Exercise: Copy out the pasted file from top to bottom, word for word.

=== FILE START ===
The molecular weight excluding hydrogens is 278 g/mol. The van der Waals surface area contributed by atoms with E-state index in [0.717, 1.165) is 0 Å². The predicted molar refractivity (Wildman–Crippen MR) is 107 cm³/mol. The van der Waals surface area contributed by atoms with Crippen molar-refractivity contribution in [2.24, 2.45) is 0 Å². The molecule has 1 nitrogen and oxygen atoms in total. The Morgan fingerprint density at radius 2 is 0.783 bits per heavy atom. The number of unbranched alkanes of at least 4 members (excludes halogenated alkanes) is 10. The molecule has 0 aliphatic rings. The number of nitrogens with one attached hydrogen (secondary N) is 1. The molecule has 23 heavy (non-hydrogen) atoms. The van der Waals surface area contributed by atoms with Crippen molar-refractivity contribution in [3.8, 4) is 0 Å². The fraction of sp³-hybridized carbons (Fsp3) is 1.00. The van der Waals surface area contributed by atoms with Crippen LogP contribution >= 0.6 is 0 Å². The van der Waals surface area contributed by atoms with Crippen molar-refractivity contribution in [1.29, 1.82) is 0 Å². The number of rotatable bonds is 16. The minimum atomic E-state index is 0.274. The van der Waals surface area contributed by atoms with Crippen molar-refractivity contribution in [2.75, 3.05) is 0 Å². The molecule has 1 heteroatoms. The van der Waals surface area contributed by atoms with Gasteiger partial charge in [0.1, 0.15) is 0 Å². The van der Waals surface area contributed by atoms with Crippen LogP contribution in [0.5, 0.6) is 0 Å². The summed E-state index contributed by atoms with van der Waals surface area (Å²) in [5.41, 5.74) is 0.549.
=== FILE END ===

The molecular weight excluding hydrogens is 278 g/mol. The van der Waals surface area contributed by atoms with E-state index in [0.717, 1.165) is 0 Å². The predicted molar refractivity (Wildman–Crippen MR) is 107 cm³/mol. The van der Waals surface area contributed by atoms with Crippen molar-refractivity contribution in [2.24, 2.45) is 0 Å². The molecule has 1 nitrogen and oxygen atoms in total. The Morgan fingerprint density at radius 2 is 0.783 bits per heavy atom. The number of unbranched alkanes of at least 4 members (excludes halogenated alkanes) is 10. The molecule has 0 aliphatic rings. The number of nitrogens with one attached hydrogen (secondary N) is 1. The molecule has 23 heavy (non-hydrogen) atoms. The van der Waals surface area contributed by atoms with Crippen molar-refractivity contribution in [3.8, 4) is 0 Å². The fraction of sp³-hybridized carbons (Fsp3) is 1.00. The van der Waals surface area contributed by atoms with Crippen LogP contribution >= 0.6 is 0 Å². The van der Waals surface area contributed by atoms with Crippen molar-refractivity contribution in [1.29, 1.82) is 0 Å². The number of rotatable bonds is 16. The minimum atomic E-state index is 0.274. The van der Waals surface area contributed by atoms with Crippen molar-refractivity contribution in [2.75, 3.05) is 0 Å². The molecule has 1 heteroatoms. The van der Waals surface area contributed by atoms with Gasteiger partial charge in [0.1, 0.15) is 0 Å². The van der Waals surface area contributed by atoms with Crippen LogP contribution in [0.5, 0.6) is 0 Å². The summed E-state index contributed by atoms with van der Waals surface area (Å²) in [5.41, 5.74) is 0.549.